Music Review, Review, Rock

Music Review: Slim Loris – ‘Love and Fear’

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Swedish band Slim Loris is set to release its third studio album, Love and Fear, later this month. Band members Mattias Cederstam (vocals, bass), Robert Barrefelt (guitars), Leon Lindström (backing vocals, guitars), and Jonas Ellenberg (drums) manage to fuse together quite a hodgepodge of sounds on it: 1960s British invasion influence, melancholy, peppiness, pop flavours, and somber moods, with a hint of folk and even a flavour of the Caribbean.

The British Invasion rock influence is obvious from the very first bars of the opening track, “Never Danced Sober”. The contrast between the somber lyrics and the lighthearted use of almost delicate guitar plucking and subtle but strong drums gives the song a dream-like quality. This melody accompanies the lyrics well, which touch upon letting oneself take risks to achieve one’s dreams. It is further enhanced by Cederstam’s raspy vocals. The following track builds on the lighter side of the band’s outlook on life: “Higher”’s lyrics similarly touch upon one’s successes making one’s soul soar. Its predecessor makes the anthemic “Sparkling Sun” a victory track of sorts.

Slim Loris adds on a folksy flavor in the nostalgic and almost fragile “Going Home”, which features even more delicate guitars, hand-played drums, and an almost Caribbean-like beat that sweeps listeners into the story of how an encounter with a lover can both bring great joy and great pain. Lead single “Down” is built around a dynamic, drum-driven, midtempo beat that adds a pop rock flavour to the album. Yet again, there is a contrast between the almost cheerful melody that will make many a head bob, and the dark lyrics that describe the self-destruction of a band because of a woman. It does feel at times that Cederstam’s vocals can’t keep up with the melody, but for the most part, it works.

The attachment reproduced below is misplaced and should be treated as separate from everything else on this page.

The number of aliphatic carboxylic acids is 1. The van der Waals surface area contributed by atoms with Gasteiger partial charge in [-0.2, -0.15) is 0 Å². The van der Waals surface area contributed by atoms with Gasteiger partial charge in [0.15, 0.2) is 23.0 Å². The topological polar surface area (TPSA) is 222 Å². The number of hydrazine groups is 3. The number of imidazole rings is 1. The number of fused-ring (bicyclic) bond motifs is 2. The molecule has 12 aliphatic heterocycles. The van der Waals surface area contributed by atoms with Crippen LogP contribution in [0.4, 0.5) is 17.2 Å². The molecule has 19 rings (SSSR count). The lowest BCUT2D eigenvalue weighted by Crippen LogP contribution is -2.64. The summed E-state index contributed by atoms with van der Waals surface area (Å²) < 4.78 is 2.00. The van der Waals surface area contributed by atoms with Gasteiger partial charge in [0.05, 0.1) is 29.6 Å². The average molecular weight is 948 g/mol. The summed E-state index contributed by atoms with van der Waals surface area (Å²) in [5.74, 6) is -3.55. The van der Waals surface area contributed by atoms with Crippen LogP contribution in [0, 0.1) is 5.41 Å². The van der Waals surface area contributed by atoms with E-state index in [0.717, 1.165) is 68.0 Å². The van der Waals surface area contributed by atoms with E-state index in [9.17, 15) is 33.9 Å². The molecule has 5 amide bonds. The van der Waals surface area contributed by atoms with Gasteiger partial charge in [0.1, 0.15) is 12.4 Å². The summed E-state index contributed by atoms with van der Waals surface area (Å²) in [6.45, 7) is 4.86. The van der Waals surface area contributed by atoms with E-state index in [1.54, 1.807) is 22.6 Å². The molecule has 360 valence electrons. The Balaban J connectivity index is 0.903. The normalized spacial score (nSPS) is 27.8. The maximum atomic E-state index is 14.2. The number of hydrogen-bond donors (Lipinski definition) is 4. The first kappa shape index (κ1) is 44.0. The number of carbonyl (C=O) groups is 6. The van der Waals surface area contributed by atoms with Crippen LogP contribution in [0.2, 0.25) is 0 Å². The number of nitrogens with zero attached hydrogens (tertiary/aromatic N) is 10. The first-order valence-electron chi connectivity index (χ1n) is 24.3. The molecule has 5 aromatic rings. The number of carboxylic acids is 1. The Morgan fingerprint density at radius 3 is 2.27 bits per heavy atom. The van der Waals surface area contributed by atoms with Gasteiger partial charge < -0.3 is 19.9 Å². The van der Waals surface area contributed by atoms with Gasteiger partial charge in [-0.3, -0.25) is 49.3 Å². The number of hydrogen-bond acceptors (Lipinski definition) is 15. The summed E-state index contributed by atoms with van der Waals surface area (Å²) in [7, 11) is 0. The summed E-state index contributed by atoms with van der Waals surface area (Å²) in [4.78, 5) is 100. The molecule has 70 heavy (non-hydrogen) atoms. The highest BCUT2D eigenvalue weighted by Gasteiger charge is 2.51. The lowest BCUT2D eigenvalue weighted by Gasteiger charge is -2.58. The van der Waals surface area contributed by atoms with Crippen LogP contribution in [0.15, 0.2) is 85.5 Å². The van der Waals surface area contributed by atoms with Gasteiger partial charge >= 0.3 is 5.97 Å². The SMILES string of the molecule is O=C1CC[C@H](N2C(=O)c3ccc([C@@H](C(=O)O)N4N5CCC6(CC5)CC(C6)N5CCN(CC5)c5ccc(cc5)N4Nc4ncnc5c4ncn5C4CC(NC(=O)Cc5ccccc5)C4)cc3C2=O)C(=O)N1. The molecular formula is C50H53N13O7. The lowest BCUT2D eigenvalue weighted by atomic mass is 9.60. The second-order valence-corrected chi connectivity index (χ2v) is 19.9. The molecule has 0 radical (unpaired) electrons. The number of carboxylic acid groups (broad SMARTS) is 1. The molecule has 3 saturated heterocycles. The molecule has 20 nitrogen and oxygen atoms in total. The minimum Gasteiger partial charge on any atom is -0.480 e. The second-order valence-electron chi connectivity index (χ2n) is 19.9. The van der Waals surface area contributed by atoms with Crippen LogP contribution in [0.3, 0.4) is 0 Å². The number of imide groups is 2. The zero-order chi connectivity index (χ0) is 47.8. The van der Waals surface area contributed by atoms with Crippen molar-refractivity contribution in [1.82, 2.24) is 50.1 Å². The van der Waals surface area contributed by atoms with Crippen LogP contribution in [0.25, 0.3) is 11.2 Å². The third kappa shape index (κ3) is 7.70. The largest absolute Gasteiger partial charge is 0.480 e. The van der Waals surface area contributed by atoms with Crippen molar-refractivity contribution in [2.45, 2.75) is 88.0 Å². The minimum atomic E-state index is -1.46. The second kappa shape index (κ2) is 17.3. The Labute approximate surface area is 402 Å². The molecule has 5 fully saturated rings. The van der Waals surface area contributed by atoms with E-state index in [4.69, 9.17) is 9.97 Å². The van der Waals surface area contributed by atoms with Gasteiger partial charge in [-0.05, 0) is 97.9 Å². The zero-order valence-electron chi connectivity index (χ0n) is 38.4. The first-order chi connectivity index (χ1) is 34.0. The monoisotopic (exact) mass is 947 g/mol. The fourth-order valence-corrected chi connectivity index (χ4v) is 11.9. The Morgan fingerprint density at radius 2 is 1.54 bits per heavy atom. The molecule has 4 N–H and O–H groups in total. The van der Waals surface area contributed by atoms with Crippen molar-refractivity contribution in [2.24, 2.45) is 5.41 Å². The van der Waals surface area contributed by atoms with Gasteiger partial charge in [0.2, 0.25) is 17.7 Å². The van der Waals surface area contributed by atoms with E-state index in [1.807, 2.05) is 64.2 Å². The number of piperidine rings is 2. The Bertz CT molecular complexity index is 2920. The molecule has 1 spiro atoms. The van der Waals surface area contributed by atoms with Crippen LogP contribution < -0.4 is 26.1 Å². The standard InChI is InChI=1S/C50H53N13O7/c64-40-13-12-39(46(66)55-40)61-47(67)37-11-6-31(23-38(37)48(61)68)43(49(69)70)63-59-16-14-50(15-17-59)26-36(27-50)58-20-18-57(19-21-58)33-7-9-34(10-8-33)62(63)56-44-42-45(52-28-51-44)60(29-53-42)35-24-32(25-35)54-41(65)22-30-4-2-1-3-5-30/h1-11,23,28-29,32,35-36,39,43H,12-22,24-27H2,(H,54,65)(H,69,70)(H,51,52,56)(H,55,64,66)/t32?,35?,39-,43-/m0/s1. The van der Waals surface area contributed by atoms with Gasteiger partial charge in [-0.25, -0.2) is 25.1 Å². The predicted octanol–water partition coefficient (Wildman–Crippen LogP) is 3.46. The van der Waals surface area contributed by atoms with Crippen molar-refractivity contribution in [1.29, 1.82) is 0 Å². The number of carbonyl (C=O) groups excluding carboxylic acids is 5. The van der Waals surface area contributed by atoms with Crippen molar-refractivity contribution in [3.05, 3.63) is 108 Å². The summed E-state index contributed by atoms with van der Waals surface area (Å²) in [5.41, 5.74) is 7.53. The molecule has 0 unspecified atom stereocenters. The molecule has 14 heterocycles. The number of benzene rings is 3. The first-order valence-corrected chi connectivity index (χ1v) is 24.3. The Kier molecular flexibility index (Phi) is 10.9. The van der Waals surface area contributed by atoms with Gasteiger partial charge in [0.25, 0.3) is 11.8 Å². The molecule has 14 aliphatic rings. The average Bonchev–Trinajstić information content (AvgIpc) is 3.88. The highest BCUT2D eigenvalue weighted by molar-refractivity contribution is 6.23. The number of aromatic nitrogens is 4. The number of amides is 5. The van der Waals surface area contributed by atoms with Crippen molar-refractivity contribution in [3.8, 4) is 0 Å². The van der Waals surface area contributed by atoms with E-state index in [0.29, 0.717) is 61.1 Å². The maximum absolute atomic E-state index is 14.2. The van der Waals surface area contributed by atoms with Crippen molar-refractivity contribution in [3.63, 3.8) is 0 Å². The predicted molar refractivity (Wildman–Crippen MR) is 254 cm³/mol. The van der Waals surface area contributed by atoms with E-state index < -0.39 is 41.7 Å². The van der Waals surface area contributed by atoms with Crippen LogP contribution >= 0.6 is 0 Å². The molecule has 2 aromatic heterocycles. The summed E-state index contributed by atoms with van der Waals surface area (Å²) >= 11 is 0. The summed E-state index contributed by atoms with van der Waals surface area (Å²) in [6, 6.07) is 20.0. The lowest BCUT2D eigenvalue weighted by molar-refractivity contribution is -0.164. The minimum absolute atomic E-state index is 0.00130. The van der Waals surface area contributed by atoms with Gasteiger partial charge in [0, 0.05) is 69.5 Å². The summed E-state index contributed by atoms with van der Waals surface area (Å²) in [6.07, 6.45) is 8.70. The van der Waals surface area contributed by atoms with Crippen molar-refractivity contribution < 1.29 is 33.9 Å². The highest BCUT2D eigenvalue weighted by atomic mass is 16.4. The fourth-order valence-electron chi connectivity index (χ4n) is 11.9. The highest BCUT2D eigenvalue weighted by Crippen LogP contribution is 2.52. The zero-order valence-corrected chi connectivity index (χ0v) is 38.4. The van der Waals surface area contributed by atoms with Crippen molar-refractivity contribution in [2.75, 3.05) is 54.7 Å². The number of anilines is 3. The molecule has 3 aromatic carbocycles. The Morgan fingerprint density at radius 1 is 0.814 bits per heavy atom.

The penultimate “A House of Our Own” brings every aspect of the album up by a notch. The tempo is at its highest, the number of instruments is increased what with the use of upbeat horns, and the spirit of joy is further amplified with energetic guitars and the chorus’s peppy sing-along quality. In sharp contrast, the band brings things to a quiet close with “Once”, welcoming back nostalgia and even melancholy.

Providing listeners with a ride through a variety of emotions and feelings that seem to capture life’s ups and downs, Slim Loris has put together in Love and Fear a collection of songs that listeners will find suitable for both the sunniest and darkest of days. More information about the band is available on their official website; a partial selection of their music is available on SoundCloud.

Pictures provided by Independent Music Promotions.
First published here on Blogcritics.

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